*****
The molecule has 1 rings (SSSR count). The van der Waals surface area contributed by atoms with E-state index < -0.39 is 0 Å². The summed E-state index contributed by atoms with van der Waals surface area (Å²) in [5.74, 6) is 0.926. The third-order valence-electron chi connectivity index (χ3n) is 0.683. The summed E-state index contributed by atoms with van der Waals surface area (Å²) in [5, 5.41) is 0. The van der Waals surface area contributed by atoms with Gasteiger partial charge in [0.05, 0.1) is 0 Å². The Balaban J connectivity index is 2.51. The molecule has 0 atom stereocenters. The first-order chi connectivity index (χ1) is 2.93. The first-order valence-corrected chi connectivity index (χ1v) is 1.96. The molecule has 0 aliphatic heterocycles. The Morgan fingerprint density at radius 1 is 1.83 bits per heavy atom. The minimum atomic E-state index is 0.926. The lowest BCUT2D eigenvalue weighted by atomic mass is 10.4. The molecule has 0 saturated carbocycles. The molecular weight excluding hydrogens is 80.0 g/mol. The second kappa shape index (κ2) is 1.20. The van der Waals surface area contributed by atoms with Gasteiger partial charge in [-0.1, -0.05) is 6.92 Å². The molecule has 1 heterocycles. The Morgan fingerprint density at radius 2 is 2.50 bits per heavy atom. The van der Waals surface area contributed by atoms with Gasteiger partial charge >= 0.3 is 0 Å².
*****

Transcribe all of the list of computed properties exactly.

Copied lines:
The molecule has 1 rings (SSSR count). The van der Waals surface area contributed by atoms with E-state index < -0.39 is 0 Å². The summed E-state index contributed by atoms with van der Waals surface area (Å²) in [5.74, 6) is 0.926. The third-order valence-electron chi connectivity index (χ3n) is 0.683. The summed E-state index contributed by atoms with van der Waals surface area (Å²) in [5, 5.41) is 0. The van der Waals surface area contributed by atoms with Gasteiger partial charge in [0.05, 0.1) is 0 Å². The Balaban J connectivity index is 2.51. The molecule has 0 atom stereocenters. The first-order chi connectivity index (χ1) is 2.93. The first-order valence-corrected chi connectivity index (χ1v) is 1.96. The molecule has 0 aliphatic heterocycles. The Morgan fingerprint density at radius 1 is 1.83 bits per heavy atom. The minimum atomic E-state index is 0.926. The lowest BCUT2D eigenvalue weighted by atomic mass is 10.4. The molecule has 0 saturated carbocycles. The molecular weight excluding hydrogens is 80.0 g/mol. The second kappa shape index (κ2) is 1.20. The van der Waals surface area contributed by atoms with Gasteiger partial charge in [-0.1, -0.05) is 6.92 Å². The molecule has 1 heterocycles. The Morgan fingerprint density at radius 2 is 2.50 bits per heavy atom. The van der Waals surface area contributed by atoms with Gasteiger partial charge >= 0.3 is 0 Å².